What Brahimi's Resignation Means for the Syrian Conflict

Paul Salem analyzes the implications of UN-Arab League envoy Lakhdar Brahimi's resignation for the Syrian conflict, as well as this week's visit of Syrian National Coalition leader Ahmad Jarba to Washington. "The time does not appear ripe now for a negotiated breakthrough," Salem says.

Who Makes Tehran's Arab Policy?

Alex Vatanka outlines the two sides of Tehran's Arab policy: that of President Hassan Rouhani and his moderate faction, and that of the hawkish Revolutionary Guards. While the outcome of this intra-regime rivalry is far from clear, "much depends on how receptive the world and Iran’s neighbors are to Rouhani’s promise of a newly moderate Iran."

A Conversation with H.E. Amr Moussa

The Middle East Institute and the Tahrir Institute for Middle East Policy were honored to host Egyptian politician and diplomat, Amr Moussa, for a conversation moderated by David Ignatius, foreign affairs columnist for The Washington Post, on Tuesday, May 6, 2014. Full video and transcript from the event are now available.

Five Arab Elections in Search of a Democratic Transition

Paul Salem discusses the five Arab countries—Algeria, Lebanon, Iraq, Egypt, and Syria—holding key elections this spring. From entrenched authoritarianism in Algeria to continued war in Syria, he explores how none of these states show signs of moving toward meaningful democratic transition.

Qatar’s Regional Ambitions and the New Emir

When Qatar’s Sheik Tamim came to power after his father abdicated last year, he assumed a tricky diplomatic situation. While his father had been interested in promoting Qatar’s international position, even at the cost of alienating neighbors, Sheik Tamim is more inclined to focus on regional collaboration. Fatiha Dazi-Héni examines the shift.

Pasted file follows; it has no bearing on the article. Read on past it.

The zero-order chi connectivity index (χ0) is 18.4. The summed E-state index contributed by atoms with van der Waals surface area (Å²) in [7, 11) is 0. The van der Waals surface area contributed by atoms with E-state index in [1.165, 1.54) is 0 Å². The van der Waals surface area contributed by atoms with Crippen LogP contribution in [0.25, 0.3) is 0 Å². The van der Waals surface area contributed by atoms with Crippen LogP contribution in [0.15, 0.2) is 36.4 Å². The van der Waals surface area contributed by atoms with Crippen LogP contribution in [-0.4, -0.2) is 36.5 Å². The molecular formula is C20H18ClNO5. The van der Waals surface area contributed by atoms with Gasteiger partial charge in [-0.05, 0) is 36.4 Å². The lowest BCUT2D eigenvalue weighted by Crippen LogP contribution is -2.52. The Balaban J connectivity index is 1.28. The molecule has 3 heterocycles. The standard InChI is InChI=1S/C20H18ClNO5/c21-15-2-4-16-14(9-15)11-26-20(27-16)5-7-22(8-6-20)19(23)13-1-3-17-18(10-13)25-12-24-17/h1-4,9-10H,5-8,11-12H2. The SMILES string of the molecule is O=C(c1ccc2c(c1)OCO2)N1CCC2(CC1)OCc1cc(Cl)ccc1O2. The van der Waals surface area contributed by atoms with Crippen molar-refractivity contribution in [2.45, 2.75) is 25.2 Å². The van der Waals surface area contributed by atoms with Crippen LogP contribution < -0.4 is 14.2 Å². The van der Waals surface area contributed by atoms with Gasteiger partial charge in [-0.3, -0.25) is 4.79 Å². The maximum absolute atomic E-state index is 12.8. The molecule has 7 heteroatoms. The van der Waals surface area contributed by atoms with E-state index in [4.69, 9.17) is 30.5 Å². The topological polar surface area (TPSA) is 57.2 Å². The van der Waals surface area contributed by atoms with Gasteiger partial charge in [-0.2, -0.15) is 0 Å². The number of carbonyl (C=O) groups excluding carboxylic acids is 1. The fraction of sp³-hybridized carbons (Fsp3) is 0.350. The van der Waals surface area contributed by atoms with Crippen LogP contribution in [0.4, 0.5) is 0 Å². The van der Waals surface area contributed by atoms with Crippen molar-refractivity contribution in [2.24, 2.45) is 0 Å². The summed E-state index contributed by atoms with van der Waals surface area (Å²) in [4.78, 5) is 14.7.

Egypt and Subsidies

Subsidy reform is one of the most pressing issues facing the deteriorating Egyptian economy. Ahmed Farouk Ghoneim discusses recipes for reform and the measures that the Egyptian government has begun to take to address the problem.

Event Date: 
Tue, 05/13/2014
10:00 - 11:30

Event Information

The Middle East Institute and the Conflict Management Program at SAIS are pleased to host a panel discussion about the outcome of Iraq's April 30 parliamentary elections and the political challenges ahead. The first parliamentary vote held since the 2010 U.S. withdrawal, the election was preceded by Iraq's worst surge in sectarian violence since 2008, fueled by growing political disputes.

U.S. Policy and the Iraq Elections
The Loss and Looting of Egyptian Antiquities

A lack of security, resulting in land appropriation and theft, has contributed to a dramatic loss of Egyptian antiquities since the country's 2011 revolution. Salima Ikram discusses the circumstances surrounding this situation and policies that could help ameliorate it.

Iraq’s Make Up or Break Up Elections

Iraq's parliamentary elections scheduled for April 30, and the political process of government formation that will follow, present an opportunity to push for a return to more inclusive politics in Iraq, writes MEI's Paul Salem. Unless Maliki is replaced or drastically changes his policies, these might be the last elections in a nominally united Iraq.